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Leap of faith

Increasing numbers of companies are entering the arena of RNAi therapeutics development. Pharma could reap the rewards the technology has to offer if it is prepared to take the risk.

LeapLike many technologies before it, therapeutics based on nucleic acids began with a good idea and a leap of faith. In the case of RNA inference (RNAi), the idea is simply to stop a specified gene product before it can create problems ñ just about as close to genetic manipulation as you can get without altering actual genes.

This idea came to life with a core of technology but it has taken years of discoveries and refinements and the introduction of enabling technologies to make RNAi part of the bench, much less the clinic.

RNAi was first discovered in Caenorhabditis elegans ñ a worm ñ nearly a decade ago and has been revolutionising gene-function analysis ever since. This discovery began the process by which scientists work with a known gene sequence and attempt to define its biological function by disrupting its activity in vivo.

Despite the variety of technologies aimed at RNAi, the actual feat of disrupting a specific gene's function was, for years, not possible because of the basic lack of genomic information. However, advances in gene sequencing have allowed various usages of available technology to select any gene and try to identify the gene, as well as to understand its specific function. From there, RNAi can be introduced, with dsRNA as the interfering agent.

Risky business
Increasing numbers of companies are entering the arena for RNAi/siRNA therapeutics development. To date, the technology has proved useful in validating drug targets and the determination of gene function, which leads to its potential in the therapeutics field. However, the technology is still young in terms of its therapeutic potential and fraught with the possibilities of developmental barriers.

Investment money is flowing into companies adopting this technology to the extent that at least one company, Ribozyme Pharmaceuticals (now Sirna Therapeutics), abandoned its original technological focus and name in favor of RNAi. However, not one siRNA compound is out of preclinical development and most are research-stage projects.

There remain many 'ifs' in siRNA research and development: 'if' everything goes smoothly; 'if' siRNA's pharmacokinetic properties are acceptable; 'if' siRNA's pharmacodynamic properties are acceptable; 'if' the toxicology profiles are acceptable; 'if' the compounds can be shown to be therapeutically effective.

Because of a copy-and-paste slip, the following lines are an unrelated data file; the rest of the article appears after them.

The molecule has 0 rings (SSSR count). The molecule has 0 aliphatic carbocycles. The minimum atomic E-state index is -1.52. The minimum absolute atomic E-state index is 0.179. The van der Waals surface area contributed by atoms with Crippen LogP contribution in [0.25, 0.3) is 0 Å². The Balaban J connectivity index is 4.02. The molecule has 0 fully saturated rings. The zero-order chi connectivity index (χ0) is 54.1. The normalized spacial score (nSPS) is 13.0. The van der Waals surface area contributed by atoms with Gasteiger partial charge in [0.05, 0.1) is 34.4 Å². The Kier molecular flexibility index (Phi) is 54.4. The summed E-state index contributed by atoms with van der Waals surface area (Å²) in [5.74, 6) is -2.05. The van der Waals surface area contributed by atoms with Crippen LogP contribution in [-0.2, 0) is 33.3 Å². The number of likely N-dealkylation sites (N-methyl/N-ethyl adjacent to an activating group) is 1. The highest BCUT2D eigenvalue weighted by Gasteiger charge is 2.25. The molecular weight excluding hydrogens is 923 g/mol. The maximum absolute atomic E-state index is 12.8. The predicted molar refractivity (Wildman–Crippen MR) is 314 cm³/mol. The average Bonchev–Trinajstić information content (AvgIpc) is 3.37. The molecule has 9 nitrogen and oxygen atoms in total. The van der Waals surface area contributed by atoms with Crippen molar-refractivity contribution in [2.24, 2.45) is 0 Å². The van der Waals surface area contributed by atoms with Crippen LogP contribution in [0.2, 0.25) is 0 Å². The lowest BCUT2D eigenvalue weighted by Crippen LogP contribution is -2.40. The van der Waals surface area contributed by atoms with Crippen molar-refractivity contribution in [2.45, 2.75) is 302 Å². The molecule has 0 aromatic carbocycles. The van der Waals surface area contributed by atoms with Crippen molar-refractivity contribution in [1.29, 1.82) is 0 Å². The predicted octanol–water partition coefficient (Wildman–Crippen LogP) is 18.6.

However, if the product can be fast-tracked or given orphan drug status, it might be possible to have an RNAi drug on the market within seven to 10 years.

It is difficult, therefore, to determine the impact of RNAi on the field of nucleic acid-based therapeutics and pharmaceutical markets. One sure impact is that it is draining investment funds from other areas of development.

Big potential
As the hottest property in nucleic acid therapeutics, RNAi/siRNA stands to gain the most from the emergence of these therapeutics. In a recent analysis, Kalorama Information quantified the potential of these emerging nucleic acid therapeutics in the top disease targets and top world markets. The study revealed that the big risks may have enormous payoffs for innovators, investors and patients.

The world market for nucleic acid therapeutics is less than a few billion dollars. However, the market potential of these therapeutics is huge. Advances and discoveries in seemingly unrelated areas of biotech have a significant effect on what products and technologies will emerge as winners and losers.

The greatest market potential for these products is seen in the area of neurological diseases ($83bn), followed by cancer ($44bn) and autoimmune diseases ($42bn). Each of these represents only about 50 per cent of the potential for neurological disease treatments. Fourth in this progression is cardiovascular disease ($33bn), a major cause of death in all of the seven major world healthcare markets. Lastly, diabetes ($6bn) and rheumatoid arthritis ($3bn) round out the total.

In many areas, the potential of RNAi therapeutics really represents the vulnerability of the existing product base. This means that the nucleic acid-based products will replace current therapeutics to a large extent. This is especially true for areas where current pharmaceuticals have significant side effects, such as cancer therapy, or where current pharmaceutical treatments are of doubtful benefit, such as congestive heart failure.

However, there are areas in which nucleic acid-based pharmaceuticals will provide incremental growth. These will be in areas where there are largely no effective treatments (neurotherapeutics) or where it has been difficult to develop necessary products (vaccines). In these areas, RNAi may be expected to expand the world pharmaceutical markets greatly.

The future
Given the business and clinical promise of RNAi technologies and the current level of investment, the immediate future looks bright for developers. Kalorama anticipates a relatively stable competitive picture over the next few years, with the mad gold rush over for now. Specialty companies who have the lion's share of intellectual property and research expertise will predominate, with big pharma companies sitting back and assessing partnership and acquisition potential based on results.

The next five to 10 years will tell the tale, as RNAi/siRNA leave the sheltered world of the bench scientist and enter the dangers of clinical development. Great rewards await, ifÖ

The Author
Steven Heffner is editor for Kalorama Information

Further reading
Nucleic Acid-Based Therapeutics: World Markets, Developments and Applications

2nd September 2008


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